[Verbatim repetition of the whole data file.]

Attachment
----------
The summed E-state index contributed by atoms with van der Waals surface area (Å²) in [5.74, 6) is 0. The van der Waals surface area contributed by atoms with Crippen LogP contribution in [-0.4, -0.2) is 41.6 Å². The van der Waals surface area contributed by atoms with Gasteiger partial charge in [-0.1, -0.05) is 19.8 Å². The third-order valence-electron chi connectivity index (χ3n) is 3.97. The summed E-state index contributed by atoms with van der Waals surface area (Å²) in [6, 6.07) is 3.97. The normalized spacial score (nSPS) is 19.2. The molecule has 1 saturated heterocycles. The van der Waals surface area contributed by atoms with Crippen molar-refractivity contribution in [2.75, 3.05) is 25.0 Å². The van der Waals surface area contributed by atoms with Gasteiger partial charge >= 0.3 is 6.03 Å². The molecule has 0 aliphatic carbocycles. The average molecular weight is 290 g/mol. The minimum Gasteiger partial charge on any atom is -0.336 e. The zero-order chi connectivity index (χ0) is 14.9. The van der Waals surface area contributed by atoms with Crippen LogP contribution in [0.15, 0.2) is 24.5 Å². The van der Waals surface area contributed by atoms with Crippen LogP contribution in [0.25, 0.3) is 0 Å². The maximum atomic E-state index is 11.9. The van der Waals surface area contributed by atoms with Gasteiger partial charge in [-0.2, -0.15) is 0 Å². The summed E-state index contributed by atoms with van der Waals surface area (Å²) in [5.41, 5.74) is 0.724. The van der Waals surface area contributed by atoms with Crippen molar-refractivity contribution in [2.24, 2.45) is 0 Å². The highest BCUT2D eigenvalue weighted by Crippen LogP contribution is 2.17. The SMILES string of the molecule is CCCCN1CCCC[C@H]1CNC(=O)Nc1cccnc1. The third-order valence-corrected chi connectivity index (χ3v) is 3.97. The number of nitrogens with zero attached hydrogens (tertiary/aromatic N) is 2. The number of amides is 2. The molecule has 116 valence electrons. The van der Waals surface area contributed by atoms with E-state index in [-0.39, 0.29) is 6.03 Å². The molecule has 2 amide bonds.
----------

The summed E-state index contributed by atoms with van der Waals surface area (Å²) in [5.74, 6) is 0. The van der Waals surface area contributed by atoms with Crippen LogP contribution in [-0.4, -0.2) is 41.6 Å². The van der Waals surface area contributed by atoms with Gasteiger partial charge in [-0.1, -0.05) is 19.8 Å². The third-order valence-electron chi connectivity index (χ3n) is 3.97. The summed E-state index contributed by atoms with van der Waals surface area (Å²) in [6, 6.07) is 3.97. The normalized spacial score (nSPS) is 19.2. The molecule has 1 saturated heterocycles. The van der Waals surface area contributed by atoms with Crippen molar-refractivity contribution in [2.75, 3.05) is 25.0 Å². The van der Waals surface area contributed by atoms with Gasteiger partial charge >= 0.3 is 6.03 Å². The molecule has 0 aliphatic carbocycles. The average molecular weight is 290 g/mol. The minimum Gasteiger partial charge on any atom is -0.336 e. The zero-order chi connectivity index (χ0) is 14.9. The van der Waals surface area contributed by atoms with Crippen LogP contribution in [0.15, 0.2) is 24.5 Å². The van der Waals surface area contributed by atoms with Crippen LogP contribution in [0.25, 0.3) is 0 Å². The maximum atomic E-state index is 11.9. The van der Waals surface area contributed by atoms with Gasteiger partial charge in [-0.2, -0.15) is 0 Å². The summed E-state index contributed by atoms with van der Waals surface area (Å²) in [5.41, 5.74) is 0.724. The van der Waals surface area contributed by atoms with Crippen molar-refractivity contribution in [2.24, 2.45) is 0 Å². The highest BCUT2D eigenvalue weighted by Crippen LogP contribution is 2.17. The SMILES string of the molecule is CCCCN1CCCC[C@H]1CNC(=O)Nc1cccnc1. The third-order valence-corrected chi connectivity index (χ3v) is 3.97. The number of nitrogens with zero attached hydrogens (tertiary/aromatic N) is 2. The number of amides is 2. The molecule has 116 valence electrons. The van der Waals surface area contributed by atoms with E-state index in [-0.39, 0.29) is 6.03 Å². The molecule has 2 amide bonds.